Sunday, August 12, 2012

Teach Your Children (Probability Theory) Well

So here we are, in the waning weeks of summer 2012, facing a remarkable paradox: on the one hand, we have a record-shattering drought, crop failures and a threat to global food security, and on the other not a whisper of climate change or its challenges in a political contest on track to suck as much as $2 billion into advertising.

There is a political economy dimension to this mess, of course: disruption of the carbon cycle remains an inconvenient problem, especially for those who profit mightily from it.  A part of our paralysis, however, can be chalked up to the fact that the twentieth century’s most important cognitive revolution, the shift from deterministic to probabilistic thinking, is still confined to a tiny sliver of the population.

Although the foundations stones of probability theory were set in earlier centuries, it was not until the first decades of the twentieth that the practical uses of probability, in forecasting and hypothesis testing, emerged.  At the same time, humans acquired vast new powers to manipulate nature and each other—powers that could be understood and regulated only through an understanding of probabilistic relationships.  Whether the topic is food additives, air pollution, or the effect of propaganda campaigns of various intensities and expense on voter behavior, intelligent discussion is impossible without a familiarity with the nature of stochastic processes.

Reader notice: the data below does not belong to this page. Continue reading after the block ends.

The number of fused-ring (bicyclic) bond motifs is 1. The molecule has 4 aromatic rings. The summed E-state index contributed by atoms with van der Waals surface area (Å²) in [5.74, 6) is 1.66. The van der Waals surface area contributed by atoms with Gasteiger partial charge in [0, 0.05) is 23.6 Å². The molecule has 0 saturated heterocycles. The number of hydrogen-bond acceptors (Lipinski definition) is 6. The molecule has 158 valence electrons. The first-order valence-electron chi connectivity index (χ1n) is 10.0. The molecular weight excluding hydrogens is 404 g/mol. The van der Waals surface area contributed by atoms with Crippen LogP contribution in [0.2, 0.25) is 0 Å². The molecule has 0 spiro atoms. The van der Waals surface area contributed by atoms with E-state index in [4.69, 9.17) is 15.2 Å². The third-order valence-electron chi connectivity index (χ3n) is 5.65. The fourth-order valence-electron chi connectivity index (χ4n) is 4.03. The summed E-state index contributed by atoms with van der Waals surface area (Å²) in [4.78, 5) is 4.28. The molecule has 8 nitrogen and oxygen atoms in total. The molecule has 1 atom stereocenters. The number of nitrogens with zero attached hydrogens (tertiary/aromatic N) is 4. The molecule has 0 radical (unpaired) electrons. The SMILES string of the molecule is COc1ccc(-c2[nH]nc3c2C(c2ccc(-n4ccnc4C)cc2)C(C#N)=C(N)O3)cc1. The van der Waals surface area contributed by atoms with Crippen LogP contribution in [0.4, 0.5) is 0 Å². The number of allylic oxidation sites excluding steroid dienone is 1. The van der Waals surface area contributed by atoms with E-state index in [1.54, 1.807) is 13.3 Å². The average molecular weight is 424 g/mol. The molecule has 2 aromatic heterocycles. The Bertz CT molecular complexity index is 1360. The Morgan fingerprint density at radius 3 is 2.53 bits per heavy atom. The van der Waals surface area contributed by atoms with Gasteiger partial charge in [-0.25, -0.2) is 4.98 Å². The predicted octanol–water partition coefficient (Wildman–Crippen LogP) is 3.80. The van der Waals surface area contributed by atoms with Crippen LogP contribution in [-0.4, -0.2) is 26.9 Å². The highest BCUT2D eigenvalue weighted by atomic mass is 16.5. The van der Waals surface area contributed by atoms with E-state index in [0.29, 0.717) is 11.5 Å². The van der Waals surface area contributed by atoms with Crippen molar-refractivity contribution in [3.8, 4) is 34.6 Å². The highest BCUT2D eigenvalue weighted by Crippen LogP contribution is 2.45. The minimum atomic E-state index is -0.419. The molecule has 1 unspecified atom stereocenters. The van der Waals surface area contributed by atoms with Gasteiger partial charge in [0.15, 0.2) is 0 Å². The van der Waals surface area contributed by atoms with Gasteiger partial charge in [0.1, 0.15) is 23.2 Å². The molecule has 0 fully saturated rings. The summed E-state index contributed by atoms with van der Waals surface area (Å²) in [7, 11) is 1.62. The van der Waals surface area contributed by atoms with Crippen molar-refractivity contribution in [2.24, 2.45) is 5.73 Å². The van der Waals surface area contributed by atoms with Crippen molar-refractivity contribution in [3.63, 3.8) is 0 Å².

Yet most people think in much simpler terms.  A either causes B or it doesn’t.  If you can point to an A without a corresponding B, there’s no cause—end of story.  Poverty doesn’t hold back promising students; just look at all the kids who succeed despite their background.  Don’t worry about the warning label on the package: smoking can’t cause cancer because I know someone who is almost 90, in great health and still smokes a pack a day.

I know that there are studies that tie beliefs about climate change to value systems, political affiliation and so on, but just listen to the debate between worriers and deniers on its own terms.  The worriers, like me, point to the increasing likelihood of catastrophic impacts; it means something to us to say that, while a specific climate event cannot be tied deterministically to carbon loading, droughts and other severe impacts are now more likely to occur.  The deniers point to individual exceptions like periods of cooler weather and say, see, you can’t prove causation—it’s all a hoax.

Thinking probabilistically isn’t something we’re born with.  It has to be taught; in fact it has to be taught over and over because it seems to go against our natural cognitive tendencies.  A lot of readers of this blog (insofar as a high percentage of a low number can be “a lot”) are teachers.  Whatever your subject, there is no more important goal you can strive for.


Post a Comment